On Thursday October 27th, federal officials delivered a ruling that was a major win for online consumer privacy. The Federal Communications Commission (FCC) issued new rules that require internet providers to receive explicit consent from consumers before using their browsing data. Before the new rules, internet providers were able to access consumers’ data including: internet history, app usage, mobile location data, financial information, content from emails, and health data. They would they sell the data to advertisers without the consumer’s permission. The new rules require internet providers to inform customers on what data they are collecting and also alert them of any data breaches.
Although these rules are a huge win for online privacy, there has been serious push back from Republican FCC officials and major businesses like AT&T, Verizon, and Comcast. The main reason internet providers want to collect consumers’ information is for targeted advertising. Because the rules only apply to internet providers, arguments have been made that the ruling provides an unfair advantage to companies such as Google and Facebook that still able to make large profits off selling consumer information. Republican FCC officials argue that the regulation should be uniform and should apply to all companies on the web.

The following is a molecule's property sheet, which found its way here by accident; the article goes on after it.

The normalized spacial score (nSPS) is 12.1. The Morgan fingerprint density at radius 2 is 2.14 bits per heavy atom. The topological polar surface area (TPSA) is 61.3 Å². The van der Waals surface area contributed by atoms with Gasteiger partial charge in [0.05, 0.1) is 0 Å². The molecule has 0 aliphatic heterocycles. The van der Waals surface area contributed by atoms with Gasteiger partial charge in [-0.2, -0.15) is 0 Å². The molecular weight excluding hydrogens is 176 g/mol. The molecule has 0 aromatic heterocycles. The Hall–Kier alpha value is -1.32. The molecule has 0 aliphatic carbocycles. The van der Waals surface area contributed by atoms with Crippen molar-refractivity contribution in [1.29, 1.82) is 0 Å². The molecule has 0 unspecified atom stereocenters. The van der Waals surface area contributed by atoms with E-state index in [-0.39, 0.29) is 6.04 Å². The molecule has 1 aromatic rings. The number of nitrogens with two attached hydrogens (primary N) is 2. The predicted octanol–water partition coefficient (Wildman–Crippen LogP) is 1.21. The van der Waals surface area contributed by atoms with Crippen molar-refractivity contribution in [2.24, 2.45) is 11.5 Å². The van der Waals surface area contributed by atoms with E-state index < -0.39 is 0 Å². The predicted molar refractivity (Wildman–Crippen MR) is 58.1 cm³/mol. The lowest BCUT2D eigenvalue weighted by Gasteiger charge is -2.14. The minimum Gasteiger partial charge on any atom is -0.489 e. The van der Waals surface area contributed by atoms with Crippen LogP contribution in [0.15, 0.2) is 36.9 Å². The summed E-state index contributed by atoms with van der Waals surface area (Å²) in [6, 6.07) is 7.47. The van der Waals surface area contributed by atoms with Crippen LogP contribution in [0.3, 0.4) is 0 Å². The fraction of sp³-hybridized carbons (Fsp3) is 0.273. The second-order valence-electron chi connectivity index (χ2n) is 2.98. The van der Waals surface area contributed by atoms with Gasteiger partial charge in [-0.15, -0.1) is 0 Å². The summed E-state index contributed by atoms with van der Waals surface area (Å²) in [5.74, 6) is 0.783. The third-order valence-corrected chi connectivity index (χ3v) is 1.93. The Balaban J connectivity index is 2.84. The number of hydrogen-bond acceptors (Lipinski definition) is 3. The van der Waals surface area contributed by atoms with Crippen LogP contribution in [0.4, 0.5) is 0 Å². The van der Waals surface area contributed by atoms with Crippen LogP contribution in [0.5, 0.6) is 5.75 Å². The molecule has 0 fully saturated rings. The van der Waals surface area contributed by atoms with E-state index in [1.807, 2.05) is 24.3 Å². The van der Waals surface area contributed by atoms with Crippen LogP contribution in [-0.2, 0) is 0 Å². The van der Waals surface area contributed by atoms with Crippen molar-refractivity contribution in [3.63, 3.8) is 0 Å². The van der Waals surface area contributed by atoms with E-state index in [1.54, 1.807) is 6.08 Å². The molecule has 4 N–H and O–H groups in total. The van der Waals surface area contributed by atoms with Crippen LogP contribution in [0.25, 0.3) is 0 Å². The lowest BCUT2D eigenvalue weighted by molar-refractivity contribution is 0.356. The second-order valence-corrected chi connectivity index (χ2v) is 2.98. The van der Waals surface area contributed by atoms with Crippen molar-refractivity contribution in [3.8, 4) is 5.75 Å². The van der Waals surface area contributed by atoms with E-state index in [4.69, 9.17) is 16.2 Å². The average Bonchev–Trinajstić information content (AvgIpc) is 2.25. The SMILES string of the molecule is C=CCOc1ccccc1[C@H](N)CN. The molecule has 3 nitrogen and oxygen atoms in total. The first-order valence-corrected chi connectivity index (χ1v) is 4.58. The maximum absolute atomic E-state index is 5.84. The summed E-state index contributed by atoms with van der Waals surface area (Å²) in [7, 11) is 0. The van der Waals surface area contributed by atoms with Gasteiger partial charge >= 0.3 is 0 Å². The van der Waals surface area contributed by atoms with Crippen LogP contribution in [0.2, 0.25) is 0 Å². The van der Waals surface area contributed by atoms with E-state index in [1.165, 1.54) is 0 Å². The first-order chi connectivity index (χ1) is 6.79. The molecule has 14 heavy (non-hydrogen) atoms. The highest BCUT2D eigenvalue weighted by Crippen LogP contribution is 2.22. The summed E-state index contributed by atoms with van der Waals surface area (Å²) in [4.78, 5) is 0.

FCC Chairman, Tom Wheeler has responded to these arguments by stating that ultimately “It is the consumer’s’ information. How it is used should be the consumer’s choice”. He has also repeatedly stated that he declines to extend the new rules to individual websites such as, Google and Facebook.
Brian Fung and Craig Timberg, The FCC just passed sweeping new rules to protect your online privacy, T?? W????????? P??? (Oct. 27, 2016), https://www.washingtonpost.com/news/the-switch/wp/2016/10/27/the-fcc-just-passed-sweeping-new-rules-to-protect-your-online-privacy/